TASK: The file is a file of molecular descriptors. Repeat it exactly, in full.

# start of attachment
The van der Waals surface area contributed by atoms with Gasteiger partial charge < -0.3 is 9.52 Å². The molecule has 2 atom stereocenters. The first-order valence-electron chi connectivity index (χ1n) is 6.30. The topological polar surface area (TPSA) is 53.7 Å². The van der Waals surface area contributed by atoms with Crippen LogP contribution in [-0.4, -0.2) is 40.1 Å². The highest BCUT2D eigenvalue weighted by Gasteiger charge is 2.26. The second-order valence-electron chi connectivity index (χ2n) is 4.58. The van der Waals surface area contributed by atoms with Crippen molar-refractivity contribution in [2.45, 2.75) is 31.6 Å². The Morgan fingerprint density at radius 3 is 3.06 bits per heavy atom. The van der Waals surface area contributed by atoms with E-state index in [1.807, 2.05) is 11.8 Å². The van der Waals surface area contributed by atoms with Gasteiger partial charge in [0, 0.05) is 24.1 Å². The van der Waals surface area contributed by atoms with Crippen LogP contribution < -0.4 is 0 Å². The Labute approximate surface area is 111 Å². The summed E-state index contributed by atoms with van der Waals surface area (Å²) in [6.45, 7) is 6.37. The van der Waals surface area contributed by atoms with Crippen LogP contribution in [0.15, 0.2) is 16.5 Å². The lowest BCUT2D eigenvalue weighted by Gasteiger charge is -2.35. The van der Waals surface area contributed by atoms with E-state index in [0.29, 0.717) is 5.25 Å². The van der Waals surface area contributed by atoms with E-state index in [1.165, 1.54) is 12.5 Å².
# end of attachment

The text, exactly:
The van der Waals surface area contributed by atoms with Gasteiger partial charge < -0.3 is 9.52 Å². The molecule has 2 atom stereocenters. The first-order valence-electron chi connectivity index (χ1n) is 6.30. The topological polar surface area (TPSA) is 53.7 Å². The van der Waals surface area contributed by atoms with Crippen LogP contribution in [-0.4, -0.2) is 40.1 Å². The highest BCUT2D eigenvalue weighted by Gasteiger charge is 2.26. The second-order valence-electron chi connectivity index (χ2n) is 4.58. The van der Waals surface area contributed by atoms with Crippen molar-refractivity contribution in [2.45, 2.75) is 31.6 Å². The Morgan fingerprint density at radius 3 is 3.06 bits per heavy atom. The van der Waals surface area contributed by atoms with E-state index in [1.807, 2.05) is 11.8 Å². The van der Waals surface area contributed by atoms with Gasteiger partial charge in [0, 0.05) is 24.1 Å². The van der Waals surface area contributed by atoms with Crippen LogP contribution < -0.4 is 0 Å². The Labute approximate surface area is 111 Å². The summed E-state index contributed by atoms with van der Waals surface area (Å²) in [6.45, 7) is 6.37. The van der Waals surface area contributed by atoms with Crippen LogP contribution in [0.15, 0.2) is 16.5 Å². The lowest BCUT2D eigenvalue weighted by Gasteiger charge is -2.35. The van der Waals surface area contributed by atoms with E-state index in [0.29, 0.717) is 5.25 Å². The van der Waals surface area contributed by atoms with E-state index in [1.165, 1.54) is 12.5 Å².